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Why Snapchat Content and the Longevity of Social Media Content are so Similar

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Follow me here. The principal concept of Snapchat is that pictures and messages are only available for a short time before they become inaccessible. They become obsolete if you will.

When a brand pushes out a “piece” of social media content, they’re hoping that content will move the needle in the form of a standard KPI, i.e. mentions, likes, favorites or followers. How long are brands hoping that content will last? Certainly 24 hours. Then they rinse and repeat, right?

Recently in a MIT Sloan Management post, I read the following in regards to business value in creating social media content:

How can businesses and others reverse this trend and reap more enduring benefits from social media? For starters, it will take a fundamental change in focus.

What most people/brands don’t understand is that users and consumers have been conditioned to consume content in snackable bits now. Their attention spans have been reduced to anywhere from 12 seconds to 24 hours and they move on. Brands have to act accordingly.

Particularly when a brand has about 15 seconds to get someone’s attention when they land on their website, the words and images become that much more important and impactful when trying to derive an action.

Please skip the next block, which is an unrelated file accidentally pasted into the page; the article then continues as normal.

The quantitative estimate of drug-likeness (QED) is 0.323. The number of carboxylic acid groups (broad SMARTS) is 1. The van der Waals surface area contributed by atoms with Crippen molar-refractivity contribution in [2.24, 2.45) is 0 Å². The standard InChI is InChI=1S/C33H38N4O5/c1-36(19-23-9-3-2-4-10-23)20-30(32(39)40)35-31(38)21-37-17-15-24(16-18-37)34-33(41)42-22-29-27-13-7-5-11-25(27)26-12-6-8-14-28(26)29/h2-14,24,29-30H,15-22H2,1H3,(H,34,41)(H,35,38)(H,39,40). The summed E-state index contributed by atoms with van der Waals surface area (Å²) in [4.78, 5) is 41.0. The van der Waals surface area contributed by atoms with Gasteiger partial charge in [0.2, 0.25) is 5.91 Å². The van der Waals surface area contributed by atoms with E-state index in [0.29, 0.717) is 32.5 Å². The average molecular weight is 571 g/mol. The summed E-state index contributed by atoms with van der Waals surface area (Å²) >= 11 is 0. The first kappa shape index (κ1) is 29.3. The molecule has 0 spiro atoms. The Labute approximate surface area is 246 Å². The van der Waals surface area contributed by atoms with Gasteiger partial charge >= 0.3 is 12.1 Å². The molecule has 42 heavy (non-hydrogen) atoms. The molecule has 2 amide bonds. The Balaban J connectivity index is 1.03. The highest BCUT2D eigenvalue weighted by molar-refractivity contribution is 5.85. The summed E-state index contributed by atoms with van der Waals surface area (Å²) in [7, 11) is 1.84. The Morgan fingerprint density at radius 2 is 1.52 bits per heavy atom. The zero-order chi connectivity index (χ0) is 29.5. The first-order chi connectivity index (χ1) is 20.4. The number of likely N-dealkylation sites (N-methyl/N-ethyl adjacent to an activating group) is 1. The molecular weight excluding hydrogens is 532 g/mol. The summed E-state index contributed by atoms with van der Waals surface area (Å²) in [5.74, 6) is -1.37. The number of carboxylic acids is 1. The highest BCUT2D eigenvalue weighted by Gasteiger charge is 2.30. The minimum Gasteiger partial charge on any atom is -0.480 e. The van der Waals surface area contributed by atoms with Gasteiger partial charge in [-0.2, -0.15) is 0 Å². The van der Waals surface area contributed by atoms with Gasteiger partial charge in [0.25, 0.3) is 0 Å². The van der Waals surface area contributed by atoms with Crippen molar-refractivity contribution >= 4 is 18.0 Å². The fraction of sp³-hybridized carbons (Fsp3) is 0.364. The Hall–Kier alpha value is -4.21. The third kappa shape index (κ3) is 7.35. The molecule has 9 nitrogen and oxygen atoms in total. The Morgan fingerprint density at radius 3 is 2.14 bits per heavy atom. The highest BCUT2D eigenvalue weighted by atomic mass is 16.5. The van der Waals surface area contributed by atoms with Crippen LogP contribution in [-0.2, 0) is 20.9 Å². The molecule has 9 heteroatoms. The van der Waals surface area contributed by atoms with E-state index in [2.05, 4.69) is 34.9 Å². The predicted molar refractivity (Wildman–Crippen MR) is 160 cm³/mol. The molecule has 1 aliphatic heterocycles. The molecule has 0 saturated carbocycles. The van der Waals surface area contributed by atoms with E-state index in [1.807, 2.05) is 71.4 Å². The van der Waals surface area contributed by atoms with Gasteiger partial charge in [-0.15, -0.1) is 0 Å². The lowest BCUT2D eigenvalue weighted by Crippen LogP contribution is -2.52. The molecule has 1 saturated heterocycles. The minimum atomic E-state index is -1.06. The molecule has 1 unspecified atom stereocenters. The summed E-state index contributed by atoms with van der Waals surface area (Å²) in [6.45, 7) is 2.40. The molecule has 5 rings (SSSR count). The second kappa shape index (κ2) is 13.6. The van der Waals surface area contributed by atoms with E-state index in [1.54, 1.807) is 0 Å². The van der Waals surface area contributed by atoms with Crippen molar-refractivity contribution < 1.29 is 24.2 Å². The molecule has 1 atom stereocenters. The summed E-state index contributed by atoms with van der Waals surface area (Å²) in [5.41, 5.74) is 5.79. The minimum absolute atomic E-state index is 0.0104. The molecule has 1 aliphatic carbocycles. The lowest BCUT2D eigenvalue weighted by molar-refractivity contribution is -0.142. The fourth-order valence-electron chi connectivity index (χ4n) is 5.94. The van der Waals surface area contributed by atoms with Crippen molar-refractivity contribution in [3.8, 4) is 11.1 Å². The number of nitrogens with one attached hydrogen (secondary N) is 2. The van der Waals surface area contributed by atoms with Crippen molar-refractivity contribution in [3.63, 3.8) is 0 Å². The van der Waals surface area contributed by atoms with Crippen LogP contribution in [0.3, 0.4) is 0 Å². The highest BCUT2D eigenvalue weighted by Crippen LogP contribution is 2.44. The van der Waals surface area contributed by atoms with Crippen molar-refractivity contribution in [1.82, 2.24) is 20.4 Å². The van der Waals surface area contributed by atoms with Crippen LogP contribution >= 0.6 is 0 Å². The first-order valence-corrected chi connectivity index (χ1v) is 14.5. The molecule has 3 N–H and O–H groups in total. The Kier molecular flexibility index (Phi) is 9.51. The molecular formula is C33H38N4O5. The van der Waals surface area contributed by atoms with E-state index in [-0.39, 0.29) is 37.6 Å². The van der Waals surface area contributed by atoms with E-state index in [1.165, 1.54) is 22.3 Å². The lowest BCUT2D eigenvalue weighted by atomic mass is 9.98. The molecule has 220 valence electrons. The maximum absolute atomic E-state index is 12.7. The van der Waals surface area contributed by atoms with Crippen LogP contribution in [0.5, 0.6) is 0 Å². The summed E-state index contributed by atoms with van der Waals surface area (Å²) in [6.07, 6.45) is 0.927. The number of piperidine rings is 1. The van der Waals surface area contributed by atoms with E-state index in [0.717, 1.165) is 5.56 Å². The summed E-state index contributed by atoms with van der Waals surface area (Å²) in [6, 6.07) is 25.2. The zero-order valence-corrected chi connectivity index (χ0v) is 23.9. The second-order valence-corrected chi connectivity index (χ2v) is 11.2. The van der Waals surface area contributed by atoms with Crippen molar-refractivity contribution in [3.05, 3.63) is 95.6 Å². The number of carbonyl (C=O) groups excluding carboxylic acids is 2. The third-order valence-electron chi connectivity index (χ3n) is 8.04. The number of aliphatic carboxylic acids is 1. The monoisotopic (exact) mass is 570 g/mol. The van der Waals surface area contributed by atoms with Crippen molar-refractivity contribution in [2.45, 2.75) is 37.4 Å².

The need to have an over-arching strategy to every social media platform is not only a key to success but it should be a mandate. Does that mean a brand should use them? No. But marketers need to understand how each platform relates to not only what they want to do but also in how it might relate to its current customers but future prospects. What do the people want? Give it to them.

It’s not so much the what as it is the how. That means twitter content will not necessarily play well on Facebook and or Facebook content will not necessarily work on Linkedin-particularly after LinkedIn’s latest site changes*

What we’re experiencing right now thanks to the Snapchat generation* is that brands are being forced to create content, messages, and strategies that become antiquated in less than six months. If it’s about branding and creating awareness and thought leadership, then there is indeed an intense pressure to be interesting every day.

I used to say that digital obsolescence only applied to products and platforms but now it appears that it now applies to content itself.

Clearly, marketers and brands have got to elevate their game of being interesting and compelling every day at midnight.

 

 

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Marc Meyer is a Digital and Social Media Strategist at DRMG. This is my personal blog where I share observations, thoughts and opinions that are all my own.

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